Poetry Pamphlet Reviews & Features

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The cover is grey toned. There's the suggestion of the outlines on a map in the background with a kind of rocky outcrop in the middle -- I'm not sure what it is. Above this the words Kolmel Tre in a slightly spindly but large lower case typeface, black. Below this, in three lines stepped from left to right, and small black caps, are the words Three / Poets from / Finland. The names of the poets themselves appear below the rocks, to the right of the jacket in the bottom half of the space. They are small, precisely one beneath the next and in alphabetical order by surname.Kolme/Tre: three poets from Finland— Ralf Andtbacka, Marko Hautala, Carita Nyström

Smith/Doorstop, 2018    £7.95

A question of place

If the title were simply ‘Three Poets’, would I know that what connected them was provenance — the fact of their coming from Finland? These poems are translated into English, although it’s not clear who made the translations, and while the pamphlet isn’t dual-text, there are two poems in Swedish (also an official language in Finland). ‘Kolme’, incidentally, is Finnish for three, and ‘Tre’ — well, that’s more guessable — is Swedish.

Each poet writes a half-page introduction: not biographical, more a reflection on how the poems came about. Each introduction is topped with a plan for a single-path stone-labyrinth (one of Nyström’s interests) — an appropriate image for the subject. Andtbacka writes that in his experience ‘Writing is mostly a record of failure … Language is unstable. It slips away, dissolves, transmutes. It always does something different than what was hoped for.’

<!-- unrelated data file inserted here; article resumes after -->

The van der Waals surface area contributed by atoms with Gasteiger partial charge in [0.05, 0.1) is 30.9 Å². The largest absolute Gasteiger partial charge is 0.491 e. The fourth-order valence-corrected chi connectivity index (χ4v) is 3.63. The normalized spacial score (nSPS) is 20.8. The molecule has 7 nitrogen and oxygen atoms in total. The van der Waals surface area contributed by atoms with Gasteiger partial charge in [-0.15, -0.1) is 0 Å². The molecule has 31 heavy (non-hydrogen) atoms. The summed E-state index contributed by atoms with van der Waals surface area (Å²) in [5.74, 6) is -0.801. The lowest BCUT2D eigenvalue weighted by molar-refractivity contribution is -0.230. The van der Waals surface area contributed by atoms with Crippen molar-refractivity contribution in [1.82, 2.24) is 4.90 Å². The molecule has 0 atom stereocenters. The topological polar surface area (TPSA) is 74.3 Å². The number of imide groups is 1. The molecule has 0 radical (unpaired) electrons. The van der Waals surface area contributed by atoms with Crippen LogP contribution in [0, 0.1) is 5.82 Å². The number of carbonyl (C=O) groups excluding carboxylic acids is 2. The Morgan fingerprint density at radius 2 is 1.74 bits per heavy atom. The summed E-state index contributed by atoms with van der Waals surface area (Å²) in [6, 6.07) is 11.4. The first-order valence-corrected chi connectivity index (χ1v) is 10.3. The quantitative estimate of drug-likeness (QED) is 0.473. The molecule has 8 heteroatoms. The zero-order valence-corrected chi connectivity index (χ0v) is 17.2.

I wonder how much of provenance I’ve lost by reading only in English. The Finnish language is notoriously difficult: it’s not Romance (with familiar roots) but Finno-Ugric. I’ve failed to grasp much  of it, twice. So all I have to work on to connect these poets is doubly-unstable, how their translated  language conveys something of their inner and outer landscapes. And there are three of them.

What they have in common — and I’m aware this is a personal response — is a tonal colour: of stone and lichen and water, birch-bark and frost, a sense of never being far from winter. There are no primary colours in these poems but there’s an attentiveness to seasonal shifts and nature. In ‘The Chaffinch in the Graveyard’, Nyström writes —

How long I’ve waited for you, tiny finch.
Last year you arrived too soon, sliding
on the slippery snow, confused by cold.

This year I’ve waited, numb with grief,
till suddenly your voice
lifts my spirits in the endless grey.

In the UK, we take year-round chaffinches for granted. It’s the small details that make for a sense of another place.

D A Prince


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